Figure 2Growth tracked with calcein and marked by blue and red lines on the surface of the brachiopod specimens (no. 9006).


Table 4Shell length of specimens of M. venosa before and during the culture.

Note: a culturing from 4 August 2016 to 18 April 2017; b culturing from 18 April 2017 to 5 July 2017.

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2.2 Microstructural analysis

This study followed the sample preparation method shells suggested by Crippa et al. (2016b). In order to obtain more detailed data on microstructural changes, the samples were cut with a diamond blade along different axes and directions (Fig. 3a). Subsequently, the samples were immersed in 36-volume hydrogen peroxide (H2O2) for 24∕48 h to remove the organic tissue. The sectioned surfaces were manually smoothed with 1200 grit sandpaper, then quickly (3 s) cleaned with 5 % hydrochloric acid (HCl), immediately washed with water and air-dried. The time of acid etching was kept short so as not to affect the microstructure (Crippa et al., 2016b). Finally, the valve sections were gold-coated and analysed by a Cambridge S-360 scanning electron microscope with a lanthanum hexaboride (LaB6) source operating at an acceleration voltage of 20 kV (Dipartimento di Scienze della Terra “A. Desio”, Università di Milano).

Figure 3Brachiopod shell sample cut along different axes. (a) Longitudinal and transverse sections; (b) transverse sections at the anterior margin of the shell; (c) plane grinding of the external surface of the shell.


The methods described by Ye et al. (2018a) were followed to investigate the basic microstructural units (fibres) in SEM images. We focused primarily on the anterior margin of the valves, the part that was produced during culturing (hereinafter referred to as during-culturing) under different pH conditions. Therefore, additional transverse sections along the growth lines were obtained in the most anterior part (black lines in Fig. 3b) by manually smoothing with 1200 grit sandpaper. Plane grinding was performed on the external surface of the shell (Fig. 3) to investigate the distribution of endopunctae.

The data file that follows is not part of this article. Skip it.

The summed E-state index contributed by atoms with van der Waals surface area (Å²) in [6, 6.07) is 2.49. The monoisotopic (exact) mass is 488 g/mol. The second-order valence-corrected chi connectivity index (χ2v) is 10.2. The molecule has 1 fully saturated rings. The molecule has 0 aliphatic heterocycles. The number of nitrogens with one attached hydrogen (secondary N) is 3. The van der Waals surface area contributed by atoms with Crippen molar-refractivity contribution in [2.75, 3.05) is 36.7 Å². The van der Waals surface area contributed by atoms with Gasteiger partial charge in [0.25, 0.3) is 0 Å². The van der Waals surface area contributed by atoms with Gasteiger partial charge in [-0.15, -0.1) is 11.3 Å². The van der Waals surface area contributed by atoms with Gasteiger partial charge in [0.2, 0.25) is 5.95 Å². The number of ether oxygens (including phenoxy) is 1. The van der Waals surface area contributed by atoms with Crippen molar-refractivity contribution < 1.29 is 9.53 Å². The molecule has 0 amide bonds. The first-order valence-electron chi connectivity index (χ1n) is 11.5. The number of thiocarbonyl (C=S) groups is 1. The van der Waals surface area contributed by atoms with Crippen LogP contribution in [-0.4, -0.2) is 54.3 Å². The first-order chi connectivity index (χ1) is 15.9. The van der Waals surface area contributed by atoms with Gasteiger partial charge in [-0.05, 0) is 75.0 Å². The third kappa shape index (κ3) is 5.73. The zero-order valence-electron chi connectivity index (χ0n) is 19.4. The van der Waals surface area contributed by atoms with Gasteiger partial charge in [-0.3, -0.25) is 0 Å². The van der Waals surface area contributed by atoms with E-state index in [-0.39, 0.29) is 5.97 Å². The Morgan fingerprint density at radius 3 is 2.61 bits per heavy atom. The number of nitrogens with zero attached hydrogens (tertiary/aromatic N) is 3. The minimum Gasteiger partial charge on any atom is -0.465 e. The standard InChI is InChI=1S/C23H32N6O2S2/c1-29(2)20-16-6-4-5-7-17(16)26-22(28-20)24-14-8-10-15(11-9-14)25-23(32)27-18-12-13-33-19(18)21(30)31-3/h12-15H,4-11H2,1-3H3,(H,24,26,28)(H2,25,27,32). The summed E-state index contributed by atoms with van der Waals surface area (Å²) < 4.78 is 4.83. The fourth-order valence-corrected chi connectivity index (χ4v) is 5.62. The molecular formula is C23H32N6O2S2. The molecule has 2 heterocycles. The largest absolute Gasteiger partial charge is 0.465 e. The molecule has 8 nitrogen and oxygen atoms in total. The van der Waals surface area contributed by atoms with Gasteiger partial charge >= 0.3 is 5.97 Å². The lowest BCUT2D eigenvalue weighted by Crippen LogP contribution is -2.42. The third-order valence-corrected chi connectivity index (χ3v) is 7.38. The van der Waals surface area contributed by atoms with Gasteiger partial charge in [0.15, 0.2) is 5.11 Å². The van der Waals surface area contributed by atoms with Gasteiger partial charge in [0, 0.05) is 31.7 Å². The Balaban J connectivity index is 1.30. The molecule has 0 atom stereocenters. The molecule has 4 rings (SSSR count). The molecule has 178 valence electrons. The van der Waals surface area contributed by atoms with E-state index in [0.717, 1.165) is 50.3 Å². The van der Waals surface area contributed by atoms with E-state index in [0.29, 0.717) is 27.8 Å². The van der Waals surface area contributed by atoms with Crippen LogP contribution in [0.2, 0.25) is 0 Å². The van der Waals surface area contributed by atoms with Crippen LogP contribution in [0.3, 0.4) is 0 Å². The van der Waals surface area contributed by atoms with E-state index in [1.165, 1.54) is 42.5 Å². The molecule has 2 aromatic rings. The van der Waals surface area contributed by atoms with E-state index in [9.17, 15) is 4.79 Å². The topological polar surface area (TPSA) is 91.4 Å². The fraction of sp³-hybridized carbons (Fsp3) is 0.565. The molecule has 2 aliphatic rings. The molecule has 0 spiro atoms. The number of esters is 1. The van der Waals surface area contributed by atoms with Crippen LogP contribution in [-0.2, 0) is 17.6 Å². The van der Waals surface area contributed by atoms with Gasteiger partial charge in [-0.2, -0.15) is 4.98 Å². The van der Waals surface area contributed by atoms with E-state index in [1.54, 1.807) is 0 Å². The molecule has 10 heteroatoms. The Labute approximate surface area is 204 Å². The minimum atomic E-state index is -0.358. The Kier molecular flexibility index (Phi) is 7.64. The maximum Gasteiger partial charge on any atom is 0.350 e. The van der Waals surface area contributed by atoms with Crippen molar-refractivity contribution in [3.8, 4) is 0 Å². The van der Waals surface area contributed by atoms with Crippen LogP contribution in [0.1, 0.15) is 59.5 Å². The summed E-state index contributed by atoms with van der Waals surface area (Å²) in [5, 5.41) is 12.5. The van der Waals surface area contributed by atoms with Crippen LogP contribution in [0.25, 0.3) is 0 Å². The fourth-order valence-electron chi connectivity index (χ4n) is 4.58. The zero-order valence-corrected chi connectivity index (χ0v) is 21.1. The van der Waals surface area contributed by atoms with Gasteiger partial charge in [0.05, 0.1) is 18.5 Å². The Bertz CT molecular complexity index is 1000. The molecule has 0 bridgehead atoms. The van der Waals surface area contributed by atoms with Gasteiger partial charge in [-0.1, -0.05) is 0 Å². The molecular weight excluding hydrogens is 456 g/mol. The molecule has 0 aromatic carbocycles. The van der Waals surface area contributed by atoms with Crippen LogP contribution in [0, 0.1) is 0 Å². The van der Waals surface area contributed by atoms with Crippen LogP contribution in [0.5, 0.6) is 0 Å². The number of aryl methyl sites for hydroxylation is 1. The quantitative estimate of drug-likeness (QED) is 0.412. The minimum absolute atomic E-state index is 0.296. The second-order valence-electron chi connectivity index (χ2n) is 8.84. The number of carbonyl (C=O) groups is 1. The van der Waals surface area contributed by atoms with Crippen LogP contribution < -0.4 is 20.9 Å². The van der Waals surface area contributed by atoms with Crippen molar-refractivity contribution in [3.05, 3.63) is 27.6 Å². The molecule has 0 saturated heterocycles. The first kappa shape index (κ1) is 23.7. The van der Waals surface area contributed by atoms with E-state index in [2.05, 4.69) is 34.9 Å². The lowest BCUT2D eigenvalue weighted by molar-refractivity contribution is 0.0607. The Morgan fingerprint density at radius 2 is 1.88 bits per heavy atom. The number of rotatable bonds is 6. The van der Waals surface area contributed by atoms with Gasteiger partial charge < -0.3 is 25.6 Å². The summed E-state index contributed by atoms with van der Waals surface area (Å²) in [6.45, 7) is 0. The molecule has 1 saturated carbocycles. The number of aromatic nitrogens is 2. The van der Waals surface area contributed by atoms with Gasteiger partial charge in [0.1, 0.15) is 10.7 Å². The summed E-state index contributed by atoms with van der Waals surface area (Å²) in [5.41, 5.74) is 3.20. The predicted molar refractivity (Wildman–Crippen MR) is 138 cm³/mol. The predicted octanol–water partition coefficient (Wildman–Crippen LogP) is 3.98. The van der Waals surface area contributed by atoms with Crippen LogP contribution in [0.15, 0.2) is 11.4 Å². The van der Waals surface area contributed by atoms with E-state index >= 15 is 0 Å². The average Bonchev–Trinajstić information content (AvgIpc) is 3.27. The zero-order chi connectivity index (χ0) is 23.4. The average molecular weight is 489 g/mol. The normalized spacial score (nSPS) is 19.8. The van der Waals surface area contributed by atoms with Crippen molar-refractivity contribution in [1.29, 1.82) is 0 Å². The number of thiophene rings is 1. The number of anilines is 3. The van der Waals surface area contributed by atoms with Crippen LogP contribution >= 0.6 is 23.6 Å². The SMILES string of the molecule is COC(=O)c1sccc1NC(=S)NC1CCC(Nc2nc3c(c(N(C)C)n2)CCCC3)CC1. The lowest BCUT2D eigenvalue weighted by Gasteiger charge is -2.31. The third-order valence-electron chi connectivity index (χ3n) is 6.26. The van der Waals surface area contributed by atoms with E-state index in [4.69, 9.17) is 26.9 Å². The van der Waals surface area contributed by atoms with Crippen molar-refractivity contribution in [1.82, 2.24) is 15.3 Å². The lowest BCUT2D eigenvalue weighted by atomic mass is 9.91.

Figure 4Measurement methods used for the thickness of the primary layer (a) and the density of the endopunctae (b). Note that for the latter, endopunctae were counted when included for more than their half-diameter inside the square. dv: dorsal valve.


The thickness of the primary layer was measured on the SEM images of specimens no. 8005 and no. 9006 (Fig. 4a) in different positions along the longitudinal growth axis (posterior, central and anterior regions). In the vicinity of the transition from natural growth to cultured growth, the region was further subdivided into four sub-zones.

To calculate and measure the density and diameter (max) of endopunctae, squares (800 µm × 800 µm) were located randomly over the smoothed external surface of the anterior shell (Fig. 4b). Four sub-zones (C2, A1, A2, A3) were defined according to their position along the posterior–anterior direction (Fig. 4), while distinguishing the part of the shell produced before-culturing and that produced during-culturing.

For morphometric analyses, fibres were manually outlined using polygonal lasso in Adobe Photoshop CS6, and size and shape parameters were measured with Image-Pro Plus 6.0 and ImageJ (for convexity). In particular, following Ye et al. (2018a, b) we measured/calculated the Feret diameter (max), area, roundness (4area/π× Feret diameter (max)2) and convexity (convex perimeter / perimeter). The width of an individual fibre roughly corresponds to its Max Feret diameter, whereas its height corresponds to the Min Feret diameter (see Fig. 6 in Ye et al., 2018a).